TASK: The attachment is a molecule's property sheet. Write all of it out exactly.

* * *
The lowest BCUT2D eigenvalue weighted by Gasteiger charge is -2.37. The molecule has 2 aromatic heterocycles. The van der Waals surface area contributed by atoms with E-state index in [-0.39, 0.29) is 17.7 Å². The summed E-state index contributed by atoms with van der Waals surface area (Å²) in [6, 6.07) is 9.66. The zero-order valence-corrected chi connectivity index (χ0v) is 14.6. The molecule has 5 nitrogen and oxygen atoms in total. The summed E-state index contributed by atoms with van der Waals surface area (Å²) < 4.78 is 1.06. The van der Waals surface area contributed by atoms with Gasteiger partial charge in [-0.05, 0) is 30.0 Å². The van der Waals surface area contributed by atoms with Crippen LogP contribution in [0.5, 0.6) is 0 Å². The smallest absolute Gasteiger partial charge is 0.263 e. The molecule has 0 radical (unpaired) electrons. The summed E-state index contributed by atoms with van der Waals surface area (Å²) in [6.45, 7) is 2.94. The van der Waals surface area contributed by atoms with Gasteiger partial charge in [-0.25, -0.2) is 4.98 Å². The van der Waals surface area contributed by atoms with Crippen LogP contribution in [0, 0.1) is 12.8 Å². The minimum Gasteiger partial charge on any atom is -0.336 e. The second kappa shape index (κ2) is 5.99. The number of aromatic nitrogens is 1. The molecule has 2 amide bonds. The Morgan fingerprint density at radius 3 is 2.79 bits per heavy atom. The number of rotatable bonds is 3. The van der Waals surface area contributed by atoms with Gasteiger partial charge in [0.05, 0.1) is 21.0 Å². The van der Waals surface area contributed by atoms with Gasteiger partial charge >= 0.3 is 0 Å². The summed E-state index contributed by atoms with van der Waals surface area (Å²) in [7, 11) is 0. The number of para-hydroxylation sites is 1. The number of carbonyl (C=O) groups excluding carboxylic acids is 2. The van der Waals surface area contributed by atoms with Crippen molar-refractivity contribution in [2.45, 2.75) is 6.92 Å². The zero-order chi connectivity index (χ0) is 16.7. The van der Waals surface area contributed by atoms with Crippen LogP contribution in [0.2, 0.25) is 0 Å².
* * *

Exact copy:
The lowest BCUT2D eigenvalue weighted by Gasteiger charge is -2.37. The molecule has 2 aromatic heterocycles. The van der Waals surface area contributed by atoms with E-state index in [-0.39, 0.29) is 17.7 Å². The summed E-state index contributed by atoms with van der Waals surface area (Å²) in [6, 6.07) is 9.66. The zero-order valence-corrected chi connectivity index (χ0v) is 14.6. The molecule has 5 nitrogen and oxygen atoms in total. The summed E-state index contributed by atoms with van der Waals surface area (Å²) < 4.78 is 1.06. The van der Waals surface area contributed by atoms with Gasteiger partial charge in [-0.05, 0) is 30.0 Å². The van der Waals surface area contributed by atoms with Crippen LogP contribution in [0.5, 0.6) is 0 Å². The smallest absolute Gasteiger partial charge is 0.263 e. The molecule has 0 radical (unpaired) electrons. The summed E-state index contributed by atoms with van der Waals surface area (Å²) in [6.45, 7) is 2.94. The van der Waals surface area contributed by atoms with Gasteiger partial charge in [-0.25, -0.2) is 4.98 Å². The van der Waals surface area contributed by atoms with Crippen LogP contribution in [0, 0.1) is 12.8 Å². The minimum Gasteiger partial charge on any atom is -0.336 e. The second kappa shape index (κ2) is 5.99. The number of aromatic nitrogens is 1. The molecule has 2 amide bonds. The Morgan fingerprint density at radius 3 is 2.79 bits per heavy atom. The number of rotatable bonds is 3. The van der Waals surface area contributed by atoms with Gasteiger partial charge in [0.05, 0.1) is 21.0 Å². The van der Waals surface area contributed by atoms with Gasteiger partial charge >= 0.3 is 0 Å². The summed E-state index contributed by atoms with van der Waals surface area (Å²) in [7, 11) is 0. The number of para-hydroxylation sites is 1. The number of carbonyl (C=O) groups excluding carboxylic acids is 2. The van der Waals surface area contributed by atoms with Crippen molar-refractivity contribution in [2.45, 2.75) is 6.92 Å². The zero-order chi connectivity index (χ0) is 16.7. The van der Waals surface area contributed by atoms with Crippen LogP contribution in [0.2, 0.25) is 0 Å².